During that decade, an hourglass profile of workers and jobs enlarged. There was a sharp increase in demand for service workers such as food preparation, janitors, gardeners, security guards, housekeeping ,cleaning and laundry workers. These low skilled jobs require limited language skills.

The English language skills of these jobholders declined in the 1990s. On factor in lower English proficiency is that with larger numbers of non-English proficient residents, these individuals were more able to find work that did not require English proficiency. This led to great linguistic and cultural isolation.

One researcher, writing in 2015 (Cassidy) found a large decline in the earnings of childhood immigrants in the U.S. between 1990 and 2010, and in particular during the 1990s. This drop in earnings has occurred across all age at arrival groups, but has disproportionately impacted lower-educated immigrants. A large decline in English language proficiency can explain much of this trend. A concentration of source countries (largely, through not entirely, due to an increase in Mexican immigration) has also contributed, mainly through the negative impacts it has had on English language proficiency and education levels.

See: Language Skills and the Earnings Distribution Among Child Immigrants, by Wang and Wang

The Decline in Earnings of Childhood Immigrants in the U.S., by Cassidy

Immigration a lifeline for Midwestern cities

Monday, August 14th, 2017

 

The Chicago Council on Global Affairs reports that metro areas in the Midwest are aging and are growing much more slowly than the nation as a whole. Midwest metro population rose by only 7% from 2000 to 2015 compared to 14% for the nation.

In the 2000-2015 period immigrant populations in the Midwest rose by 34.5% growth and accounted for 37% of all mid-western metro growth in the last 15 years.

Immigration is responsible for majority of majority of population growth in five metro areas including metro areas of Chicago, Rockford, and Akron. In numerous other metro areas such as Cincinnati, Milwaukee and Minneapolis immigration accounts for at least a quarter of population growth.

Natives in the 35 to 44 age category are in striking decline. The number of native-born age 35 to 44 fell by 1.4 million persons or 24% between 2000 and 2015. An increase of 313,000 immigrants ages 35 to 44 years during the same period helped to offset the extreme native population loss in that category.

American farms hire more Mexicans on temp visas

Tuesday, August 8th, 2017

The Wall Street Journal reports that “Demand in America for Mexican farmhands, landscapers and other temporary workers is surging as the Trump administration moves to curb immigration and renegotiate its trade relationship with Mexico.” The amount of non-skilled temporary visas issued in FY 2017 may exceed the peak reached in 2010, which was about 325,000.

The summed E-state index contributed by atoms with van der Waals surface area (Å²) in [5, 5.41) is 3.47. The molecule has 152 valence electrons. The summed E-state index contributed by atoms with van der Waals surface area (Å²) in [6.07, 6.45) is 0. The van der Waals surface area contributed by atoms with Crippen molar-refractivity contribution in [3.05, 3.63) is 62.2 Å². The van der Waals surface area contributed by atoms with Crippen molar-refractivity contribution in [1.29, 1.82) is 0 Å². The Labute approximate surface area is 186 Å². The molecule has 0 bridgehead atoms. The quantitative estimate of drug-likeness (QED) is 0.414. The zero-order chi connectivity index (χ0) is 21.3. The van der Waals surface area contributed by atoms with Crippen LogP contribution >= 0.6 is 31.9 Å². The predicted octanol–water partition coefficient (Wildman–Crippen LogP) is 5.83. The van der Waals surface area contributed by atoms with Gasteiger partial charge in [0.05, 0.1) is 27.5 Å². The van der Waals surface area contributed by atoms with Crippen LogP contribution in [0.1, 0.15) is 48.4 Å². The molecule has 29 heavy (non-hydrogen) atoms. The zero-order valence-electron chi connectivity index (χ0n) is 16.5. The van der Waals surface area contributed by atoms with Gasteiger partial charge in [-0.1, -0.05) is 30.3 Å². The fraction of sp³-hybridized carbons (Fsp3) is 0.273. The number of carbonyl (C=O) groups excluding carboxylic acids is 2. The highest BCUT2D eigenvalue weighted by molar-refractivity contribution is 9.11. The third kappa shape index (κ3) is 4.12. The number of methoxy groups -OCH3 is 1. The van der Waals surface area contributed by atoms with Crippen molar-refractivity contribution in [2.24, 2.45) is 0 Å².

In the first nine months of fiscal 2017, which began Oct. 1, the U.S. Labor Department certified more than 160,000 temporary workers—the bulk of them from Mexico—to harvest berries, tobacco and other crops in the U.S. under the H-2A agricultural visa program. That was up 20% from the period a year earlier.

The annual issuance of H-2A visas nearly doubled from 85,248 in fiscal 2012 to 165,741 in 2016. The U.S. doesn’t cap the number of these visas.

Outside of agriculture, use of another type of seasonal-work visa also has surged in response to increased U.S. demand for unskilled laborers such as hotel housekeepers. The Department of Homeland Security in July raised the annual cap on H-2B visas by more than 20% to 81,000. The majority of workers receiving this type of visa also are from Mexico.

In 2015, farmers in California’s Santa Barbara and San Luis Obispo counties, which grow roughly 30% of the strawberries in the U.S., reported $13 million in losses because they lacked enough labor to harvest their crops in a timely manner.

Last year, vegetable farmers in the two counties reported they had 22% fewer workers than needed on average, while berry farmers put the worker shortage at 26%, according to a survey conducted by a local growers association.

Refugees in America, in historical context

Sunday, August 6th, 2017

The RAISE Act, proposed by Republican senators and endorsed by the White House, would cap annual refugee immigration at 50,000, which is well below the volume of many years. The Obama administration had targeted 110,000. In 2016, the EU set a plan to settled 22,000 refugees over two years. Put these figures in the context that over one million people from Afghanistan, Iraq, Syria, and elsewhere have applied for refugee or asylum status in Europe.